The transparent layer serves to protect the underlying patterned coating. The finished product is durable, resistant to scratches and abrasion and evidences a high spectral diffraction efficiency. Further, the high technology jewelry of the invention evidences a precise detail, provided by the use of computer-aided design equipment, and a high quality, provided by the use of state of the art semiconductor processing.
Other advantages of the invention will become apparent from a study of the following portion of the specification, the claims and the attached drawings, in which like numbers represent like elements.
FIGS. 1a-d depict, in cross-section, portions of the process employed in fabricating the high technology jewelry of the invention;
FIGS. 2a-f depict, in plan view, various examples of rectilinear cells;
FIGS. 3a-c depict, in plan view, various examples of arcuate cells;
FIG. 4 depicts, in plan view, a graphic example;
FIG. 5 depicts, in greatly enlarged plan view, an example of a pattern capable of producing an aesthetically pleasing output of diffracted light;
FIG. 6 depicts, in cross-section, a second embodiment of the invention; and
FIGS. 7a-b depict examples of alternate mountings.
In fabricating the high technology decorative materials of the invention, a semiconductor substrate is provided. The substrate preferably comprises silicon, but may also comprise other suitable semiconductor materials, such as germanium or gallium arsenide. The properties of the substrate itself are not important, other than it be of a thickness and durability to withstand the rigors of processing and subsequent handling by the wearer or user. Indeed, the usual concern in semiconductor fabrication as to purity, dopant species, dopant concentration, conductivity type and the like are inconsequential; reject quality material may suitably be employed. Nor is cleaning required to the same extent as in conventional semiconductor processing. The surface of the substrate need only be cleaned sufficiently to accept a coating, such as described below. Exemplary of such cleaning procedures is a dip in trichloroethylene.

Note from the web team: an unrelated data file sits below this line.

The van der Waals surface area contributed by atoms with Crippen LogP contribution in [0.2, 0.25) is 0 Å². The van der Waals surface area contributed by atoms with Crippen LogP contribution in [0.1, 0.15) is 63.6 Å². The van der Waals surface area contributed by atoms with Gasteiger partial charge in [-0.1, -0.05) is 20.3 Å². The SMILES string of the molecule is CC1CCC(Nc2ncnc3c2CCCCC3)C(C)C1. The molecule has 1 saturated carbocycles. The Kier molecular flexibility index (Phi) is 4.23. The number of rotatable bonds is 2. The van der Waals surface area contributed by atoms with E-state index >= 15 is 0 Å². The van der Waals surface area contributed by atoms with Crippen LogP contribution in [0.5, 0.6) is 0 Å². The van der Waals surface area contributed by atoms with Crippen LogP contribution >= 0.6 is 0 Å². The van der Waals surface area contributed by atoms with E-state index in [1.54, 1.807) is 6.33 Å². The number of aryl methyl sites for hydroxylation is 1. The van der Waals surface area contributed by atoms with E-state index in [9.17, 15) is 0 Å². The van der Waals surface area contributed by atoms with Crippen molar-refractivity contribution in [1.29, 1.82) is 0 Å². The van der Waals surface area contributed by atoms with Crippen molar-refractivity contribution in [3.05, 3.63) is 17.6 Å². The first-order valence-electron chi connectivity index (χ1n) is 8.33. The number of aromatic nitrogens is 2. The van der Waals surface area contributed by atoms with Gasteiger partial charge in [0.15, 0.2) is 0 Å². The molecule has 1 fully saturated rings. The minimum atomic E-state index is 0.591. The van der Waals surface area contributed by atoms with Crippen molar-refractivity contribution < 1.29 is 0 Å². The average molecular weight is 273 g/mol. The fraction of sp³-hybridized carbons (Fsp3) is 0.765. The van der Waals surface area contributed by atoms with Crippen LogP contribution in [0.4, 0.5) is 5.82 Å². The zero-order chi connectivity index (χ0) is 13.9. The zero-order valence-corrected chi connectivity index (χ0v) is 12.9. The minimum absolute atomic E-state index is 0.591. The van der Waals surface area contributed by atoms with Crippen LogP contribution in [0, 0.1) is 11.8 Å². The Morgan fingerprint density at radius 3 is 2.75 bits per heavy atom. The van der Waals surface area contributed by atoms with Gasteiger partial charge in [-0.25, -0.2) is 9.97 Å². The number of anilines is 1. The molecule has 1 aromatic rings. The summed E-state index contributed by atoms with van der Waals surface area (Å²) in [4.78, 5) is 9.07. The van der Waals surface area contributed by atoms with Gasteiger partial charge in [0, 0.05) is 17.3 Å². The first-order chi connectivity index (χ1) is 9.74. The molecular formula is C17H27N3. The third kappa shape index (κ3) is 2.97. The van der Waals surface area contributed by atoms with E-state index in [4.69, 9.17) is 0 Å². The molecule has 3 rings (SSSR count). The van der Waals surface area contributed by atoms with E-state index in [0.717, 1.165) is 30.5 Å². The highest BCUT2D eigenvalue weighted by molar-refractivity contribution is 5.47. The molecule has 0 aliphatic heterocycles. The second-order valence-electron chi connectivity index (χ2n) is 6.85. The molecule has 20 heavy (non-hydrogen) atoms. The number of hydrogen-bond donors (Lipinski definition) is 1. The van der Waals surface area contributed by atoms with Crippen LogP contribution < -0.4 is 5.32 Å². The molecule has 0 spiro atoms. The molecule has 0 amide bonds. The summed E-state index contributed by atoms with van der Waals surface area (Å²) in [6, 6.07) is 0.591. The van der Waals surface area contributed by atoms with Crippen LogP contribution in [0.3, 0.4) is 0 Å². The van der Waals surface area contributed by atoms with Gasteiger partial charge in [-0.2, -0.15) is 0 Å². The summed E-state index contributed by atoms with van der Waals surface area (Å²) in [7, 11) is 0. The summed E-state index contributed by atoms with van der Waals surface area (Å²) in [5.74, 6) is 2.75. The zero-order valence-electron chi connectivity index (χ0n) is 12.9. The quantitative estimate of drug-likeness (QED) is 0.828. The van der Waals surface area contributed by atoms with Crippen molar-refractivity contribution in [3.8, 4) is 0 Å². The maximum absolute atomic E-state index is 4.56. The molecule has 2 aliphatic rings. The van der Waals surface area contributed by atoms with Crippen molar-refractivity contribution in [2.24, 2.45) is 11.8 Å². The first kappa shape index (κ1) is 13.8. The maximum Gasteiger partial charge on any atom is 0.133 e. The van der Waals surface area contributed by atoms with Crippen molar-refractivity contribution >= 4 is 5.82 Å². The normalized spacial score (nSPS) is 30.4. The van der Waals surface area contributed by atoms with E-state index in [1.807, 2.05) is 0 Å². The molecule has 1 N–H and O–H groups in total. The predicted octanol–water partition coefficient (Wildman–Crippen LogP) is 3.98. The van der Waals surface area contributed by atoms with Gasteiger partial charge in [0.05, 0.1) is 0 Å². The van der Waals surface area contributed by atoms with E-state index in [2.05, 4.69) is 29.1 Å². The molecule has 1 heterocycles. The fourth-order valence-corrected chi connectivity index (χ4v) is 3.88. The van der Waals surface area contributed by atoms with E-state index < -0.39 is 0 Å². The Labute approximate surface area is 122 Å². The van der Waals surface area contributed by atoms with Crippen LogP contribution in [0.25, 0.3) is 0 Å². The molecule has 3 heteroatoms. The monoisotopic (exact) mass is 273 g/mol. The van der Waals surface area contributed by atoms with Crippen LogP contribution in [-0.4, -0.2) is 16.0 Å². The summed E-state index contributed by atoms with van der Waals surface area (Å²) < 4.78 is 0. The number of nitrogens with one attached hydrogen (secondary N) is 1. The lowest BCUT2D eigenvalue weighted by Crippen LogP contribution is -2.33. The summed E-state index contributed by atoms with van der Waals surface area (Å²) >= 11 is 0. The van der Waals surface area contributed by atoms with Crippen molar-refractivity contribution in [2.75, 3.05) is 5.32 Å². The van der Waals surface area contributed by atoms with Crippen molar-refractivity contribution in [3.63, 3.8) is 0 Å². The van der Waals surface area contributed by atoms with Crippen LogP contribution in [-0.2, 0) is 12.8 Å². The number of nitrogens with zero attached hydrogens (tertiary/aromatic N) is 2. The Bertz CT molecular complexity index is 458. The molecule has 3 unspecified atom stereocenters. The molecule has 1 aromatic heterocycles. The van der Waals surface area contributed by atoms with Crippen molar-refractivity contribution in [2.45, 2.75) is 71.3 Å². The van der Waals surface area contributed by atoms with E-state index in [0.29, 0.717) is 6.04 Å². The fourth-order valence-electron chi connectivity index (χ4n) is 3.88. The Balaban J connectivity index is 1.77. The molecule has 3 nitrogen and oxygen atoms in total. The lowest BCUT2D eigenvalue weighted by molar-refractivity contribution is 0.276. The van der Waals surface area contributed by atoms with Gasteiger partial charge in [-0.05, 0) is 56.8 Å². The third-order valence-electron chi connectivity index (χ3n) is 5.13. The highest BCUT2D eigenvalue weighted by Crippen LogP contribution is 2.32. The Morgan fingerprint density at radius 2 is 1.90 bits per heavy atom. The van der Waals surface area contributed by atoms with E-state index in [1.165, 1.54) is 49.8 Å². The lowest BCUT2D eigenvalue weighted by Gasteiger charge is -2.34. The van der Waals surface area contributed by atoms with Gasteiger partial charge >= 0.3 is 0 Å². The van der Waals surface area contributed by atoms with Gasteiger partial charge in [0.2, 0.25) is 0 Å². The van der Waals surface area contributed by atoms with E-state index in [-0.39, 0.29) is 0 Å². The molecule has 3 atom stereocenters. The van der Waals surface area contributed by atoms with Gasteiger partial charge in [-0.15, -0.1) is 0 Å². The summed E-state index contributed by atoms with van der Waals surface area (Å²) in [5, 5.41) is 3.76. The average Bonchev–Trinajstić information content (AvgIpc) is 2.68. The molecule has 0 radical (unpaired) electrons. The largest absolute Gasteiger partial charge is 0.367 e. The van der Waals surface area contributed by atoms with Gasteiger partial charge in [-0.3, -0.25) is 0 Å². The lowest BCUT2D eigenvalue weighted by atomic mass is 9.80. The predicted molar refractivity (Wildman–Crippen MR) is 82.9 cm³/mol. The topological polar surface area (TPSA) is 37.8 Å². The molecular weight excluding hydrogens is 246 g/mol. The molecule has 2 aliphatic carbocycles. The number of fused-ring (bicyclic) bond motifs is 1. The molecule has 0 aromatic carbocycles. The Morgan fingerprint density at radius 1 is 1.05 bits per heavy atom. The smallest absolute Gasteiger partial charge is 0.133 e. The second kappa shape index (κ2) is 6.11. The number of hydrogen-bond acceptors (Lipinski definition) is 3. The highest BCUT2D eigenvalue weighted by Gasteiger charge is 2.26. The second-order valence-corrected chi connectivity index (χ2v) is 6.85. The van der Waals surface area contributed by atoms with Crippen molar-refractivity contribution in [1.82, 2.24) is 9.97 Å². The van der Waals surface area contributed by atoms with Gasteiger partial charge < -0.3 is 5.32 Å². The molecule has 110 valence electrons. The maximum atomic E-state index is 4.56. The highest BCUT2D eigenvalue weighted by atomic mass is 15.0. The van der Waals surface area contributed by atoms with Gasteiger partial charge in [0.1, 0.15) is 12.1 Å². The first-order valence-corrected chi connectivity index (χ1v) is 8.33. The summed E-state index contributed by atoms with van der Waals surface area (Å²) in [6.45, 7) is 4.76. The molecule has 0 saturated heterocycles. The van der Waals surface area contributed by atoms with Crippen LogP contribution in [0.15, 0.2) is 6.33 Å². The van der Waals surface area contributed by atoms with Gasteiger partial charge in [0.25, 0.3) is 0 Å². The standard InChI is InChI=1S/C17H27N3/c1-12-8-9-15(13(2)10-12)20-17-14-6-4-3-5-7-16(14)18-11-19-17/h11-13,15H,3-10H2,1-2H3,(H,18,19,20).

As depicted in FIG. 1a, a semiconductor substrate 10, here silicon, is shown, having formed on one major surface 12 (the front surface) thereof a coating 14. A coating 16 may optionally be provided on the back major surface 18 for aesthetic purposes.
Wafers are appropriately employed as substrates. In the conventional fabrication of silicon-based devices, wafers about 3 to 4 inches in diameter are generally used at the present time, and such wafers, which are typically about 20 mils thick, are suitably used herein. However, other diameters and thicknesses may be employed as the state of the art advances.
The coating 14 (and 16) comprises any material that is capable of being patterned to micrometer and submicrometer dimensions so as to diffract incident light. Exemplary of such materials are metals, such as gold, aluminum, silver, titanium, nickel, tantalum and the like, and dielectrics such as oxides, particularly inorganic oxides such as silicon dioxide, and photoresists. The material may be reflective, such as a metal as described above so as to provide an additional decorative effect arising from the presence of the metal itself, or the material may be transparent, so long as it may be suitably patterned as described above.
The thickness of the coating 14 advantageously ranges from about 0.5 to 1 micrometer. Although the thickness is not particularly critical, it is desirably uniform. For thicknesses considerably less than about 0.5 micrometer, pinholes may develop during deposition, leading to a decrease in reflectivity. On the other hand, for thicknesses considerably greater than about 1 micrometer, undesirably long processing times are encountered, with unnecessary waste of material.
The coating 14 is suitably formed on the surface of the substrate 10 by deposition processes conventional in the art of semiconductor fabrication, such as vacuum deposition, sputtering, etc.